HTTPbis Working Group Start To Consider HTTP/2.0
Several years ago Mark Nottingham (then at Yahoo!) gave a presentation on the status of HTTP and (at that time) on going work to advance it. Well since then the Web has evolved, HTTP has been used in more situation for which it was not considered originally, and Mark has moved to Rackspace. With the evolution of HTML5 and beyond, as well WebSockets, it seems that HTTP may need to change even further. In a recent blog entry, Mark discusses what is next on the roadmap for the protocol that runs the Web. Mark was at the HTTPbis Working Group meeting, so can speak with some authority. For a start, efforts to further clarify HTTP/1.1 are almost complete:
People were reading things into [RFC2616] which were an artefact of how it was written, rather than the deeper truth they thought had been carefully recorded. I found myself answering a lot of questions of interpretation of the spec, and realised (along with many others) that we needed to open the box back up and write it down much more carefully. Now we’re almost finished that work; the sections on Conditional Requests, Range Requests, Caching and Authentication are in Working Group Last Call, and the editors expect to have the remaining sections join them soon.
According to Mark, early feedback on these updates looks promising and developers are already reaping the benefits:
[...] cache implementers tell me that the re-write of part six has greatly simplified their task, and several other clarifications have had impact on browsers and other implementations.
Completion of this much needed update to the HTTP/1.1 specification appears to be in sight, with the editors working on the final re-writes. But what about beyond HTTP/1.1? Well as Mark points out, the working group was not chartered originally to work on new things. However, the world has changed a lot in the last few years and HTTP must evolve. In 2009 just after the initial SPDY release, Mark had this to say about it:
In other words, [Google] seem to be positioning this as input to the eventual design of HTTP/2.0
When Mike Belshe (SPDY inventor) presented SPDY to the working group, there was a lot of interest. There has also been a lot of adoption of this protocol beyond its original deployment environment, such as Jetty, Netty, and Amazon. Mark's own thoughts on the issues around HTTP and the impact this might have on the Working Group were also documented several years previously:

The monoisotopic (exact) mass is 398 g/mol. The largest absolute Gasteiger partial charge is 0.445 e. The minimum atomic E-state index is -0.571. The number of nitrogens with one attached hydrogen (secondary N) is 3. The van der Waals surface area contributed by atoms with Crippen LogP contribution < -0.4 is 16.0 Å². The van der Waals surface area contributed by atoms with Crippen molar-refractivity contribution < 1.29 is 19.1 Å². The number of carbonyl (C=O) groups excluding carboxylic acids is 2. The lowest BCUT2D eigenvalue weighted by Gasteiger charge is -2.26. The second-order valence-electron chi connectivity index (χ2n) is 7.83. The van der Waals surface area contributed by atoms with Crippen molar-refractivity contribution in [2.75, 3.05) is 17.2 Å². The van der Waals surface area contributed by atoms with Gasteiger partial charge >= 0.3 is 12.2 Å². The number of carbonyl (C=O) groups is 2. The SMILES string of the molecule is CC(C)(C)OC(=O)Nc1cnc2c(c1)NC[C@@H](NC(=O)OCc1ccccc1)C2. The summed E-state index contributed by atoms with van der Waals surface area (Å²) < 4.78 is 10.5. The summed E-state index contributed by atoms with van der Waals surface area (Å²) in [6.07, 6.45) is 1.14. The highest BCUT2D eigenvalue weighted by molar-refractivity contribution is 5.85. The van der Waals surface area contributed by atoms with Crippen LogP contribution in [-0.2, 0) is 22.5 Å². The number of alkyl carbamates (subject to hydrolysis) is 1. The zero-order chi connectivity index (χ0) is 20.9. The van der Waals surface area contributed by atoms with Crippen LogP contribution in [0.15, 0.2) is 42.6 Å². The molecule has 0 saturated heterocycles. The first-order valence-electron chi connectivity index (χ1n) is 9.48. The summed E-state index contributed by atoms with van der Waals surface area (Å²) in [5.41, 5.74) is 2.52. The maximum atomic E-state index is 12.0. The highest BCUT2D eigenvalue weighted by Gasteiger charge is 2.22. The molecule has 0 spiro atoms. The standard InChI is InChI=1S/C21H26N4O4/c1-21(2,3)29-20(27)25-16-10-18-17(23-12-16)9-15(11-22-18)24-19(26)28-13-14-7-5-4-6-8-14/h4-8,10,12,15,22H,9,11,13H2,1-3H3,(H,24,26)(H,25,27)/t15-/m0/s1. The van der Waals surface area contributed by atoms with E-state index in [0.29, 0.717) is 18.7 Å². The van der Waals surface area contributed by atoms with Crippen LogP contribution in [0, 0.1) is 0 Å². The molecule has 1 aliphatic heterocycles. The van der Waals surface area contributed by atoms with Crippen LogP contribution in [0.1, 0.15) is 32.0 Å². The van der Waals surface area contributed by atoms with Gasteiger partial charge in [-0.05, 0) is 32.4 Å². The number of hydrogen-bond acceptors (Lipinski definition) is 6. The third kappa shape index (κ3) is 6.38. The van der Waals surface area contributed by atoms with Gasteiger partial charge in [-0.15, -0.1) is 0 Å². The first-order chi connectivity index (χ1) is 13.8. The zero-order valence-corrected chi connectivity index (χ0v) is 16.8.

[...] when we started HTTPbis a couple of years ago, there was a strong sentiment against creating a new protocol, both because of the can of worms it would open, and because of deployment problems in doing so. However, I’ve recently heard many people complaining about the limitations of HTTP over TCP, and it seems that one way or another, we’re going to start tackling that problem soon.
So with this and the adoption of SPDY, it was inevitable that the charter of the existing group would probably have to change to incorporate some HTTP/2.0 work. Therefore, at this latest meeting the discussions began on updates to the charter. However, rather than just adopting SPDY, the group will talk through the requirements that lead to its creation and ensure that whatever the group does in this area it is for the benefit of the whole Web. As Mark summarises, the group has a lot of work on their hands in the coming months and years:
We also had presentations from not just SPDY, but also three other proposals; Microsoft’s S+M, the requirements of a loose coalition of intermediary implementers, and finally an overview of Waka from Roy Fielding.
It appears that most of the participants are approaching HTTP/2.0 with open minds and not trying to force existing solutions into the standards process unchanged. So at this stage what exactly HTTP/2.0 looks like is unknown. All that we can say for sure is that there will be a significant update to the Web's protocol and it is likely to come sooner rather than later.